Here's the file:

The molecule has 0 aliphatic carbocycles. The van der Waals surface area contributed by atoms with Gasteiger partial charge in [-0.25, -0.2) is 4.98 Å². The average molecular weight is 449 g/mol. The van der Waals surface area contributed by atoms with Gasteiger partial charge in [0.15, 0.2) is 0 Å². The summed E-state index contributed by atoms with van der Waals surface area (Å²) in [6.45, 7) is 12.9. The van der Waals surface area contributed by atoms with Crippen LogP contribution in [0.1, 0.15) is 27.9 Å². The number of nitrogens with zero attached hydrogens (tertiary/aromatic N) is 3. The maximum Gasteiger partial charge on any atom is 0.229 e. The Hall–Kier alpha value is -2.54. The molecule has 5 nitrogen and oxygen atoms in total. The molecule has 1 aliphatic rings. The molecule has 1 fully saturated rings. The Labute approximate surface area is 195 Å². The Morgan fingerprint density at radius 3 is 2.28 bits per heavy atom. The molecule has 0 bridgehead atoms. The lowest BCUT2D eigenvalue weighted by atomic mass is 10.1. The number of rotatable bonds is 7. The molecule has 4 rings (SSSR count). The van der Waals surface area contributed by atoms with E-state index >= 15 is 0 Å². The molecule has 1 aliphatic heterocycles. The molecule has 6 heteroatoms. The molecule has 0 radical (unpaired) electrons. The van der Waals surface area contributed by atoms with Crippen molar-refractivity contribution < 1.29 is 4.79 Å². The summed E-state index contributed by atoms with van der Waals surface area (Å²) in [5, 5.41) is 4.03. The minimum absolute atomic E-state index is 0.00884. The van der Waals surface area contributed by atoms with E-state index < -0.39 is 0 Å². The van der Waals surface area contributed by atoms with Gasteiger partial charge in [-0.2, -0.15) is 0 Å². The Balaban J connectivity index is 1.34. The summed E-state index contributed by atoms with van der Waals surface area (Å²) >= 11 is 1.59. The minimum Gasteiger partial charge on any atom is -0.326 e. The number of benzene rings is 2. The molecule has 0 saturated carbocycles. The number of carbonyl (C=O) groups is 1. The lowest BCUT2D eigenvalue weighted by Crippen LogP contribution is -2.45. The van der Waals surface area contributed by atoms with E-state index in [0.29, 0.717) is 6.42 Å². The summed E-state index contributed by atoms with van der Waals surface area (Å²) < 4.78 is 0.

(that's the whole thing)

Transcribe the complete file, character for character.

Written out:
The molecule has 0 aliphatic carbocycles. The van der Waals surface area contributed by atoms with Gasteiger partial charge in [-0.25, -0.2) is 4.98 Å². The average molecular weight is 449 g/mol. The van der Waals surface area contributed by atoms with Gasteiger partial charge in [0.15, 0.2) is 0 Å². The summed E-state index contributed by atoms with van der Waals surface area (Å²) in [6.45, 7) is 12.9. The van der Waals surface area contributed by atoms with Crippen LogP contribution in [0.1, 0.15) is 27.9 Å². The number of nitrogens with zero attached hydrogens (tertiary/aromatic N) is 3. The maximum Gasteiger partial charge on any atom is 0.229 e. The Hall–Kier alpha value is -2.54. The molecule has 5 nitrogen and oxygen atoms in total. The molecule has 1 aliphatic rings. The molecule has 1 fully saturated rings. The Labute approximate surface area is 195 Å². The Morgan fingerprint density at radius 3 is 2.28 bits per heavy atom. The molecule has 0 bridgehead atoms. The lowest BCUT2D eigenvalue weighted by atomic mass is 10.1. The number of rotatable bonds is 7. The molecule has 4 rings (SSSR count). The van der Waals surface area contributed by atoms with E-state index >= 15 is 0 Å². The molecule has 1 aliphatic heterocycles. The molecule has 6 heteroatoms. The molecule has 0 radical (unpaired) electrons. The van der Waals surface area contributed by atoms with Crippen molar-refractivity contribution < 1.29 is 4.79 Å². The summed E-state index contributed by atoms with van der Waals surface area (Å²) in [5, 5.41) is 4.03. The minimum absolute atomic E-state index is 0.00884. The van der Waals surface area contributed by atoms with E-state index < -0.39 is 0 Å². The van der Waals surface area contributed by atoms with Gasteiger partial charge in [-0.2, -0.15) is 0 Å². The Balaban J connectivity index is 1.34. The summed E-state index contributed by atoms with van der Waals surface area (Å²) >= 11 is 1.59. The minimum Gasteiger partial charge on any atom is -0.326 e. The number of benzene rings is 2. The molecule has 0 saturated carbocycles. The number of carbonyl (C=O) groups is 1. The lowest BCUT2D eigenvalue weighted by Crippen LogP contribution is -2.45. The van der Waals surface area contributed by atoms with E-state index in [0.29, 0.717) is 6.42 Å². The summed E-state index contributed by atoms with van der Waals surface area (Å²) < 4.78 is 0.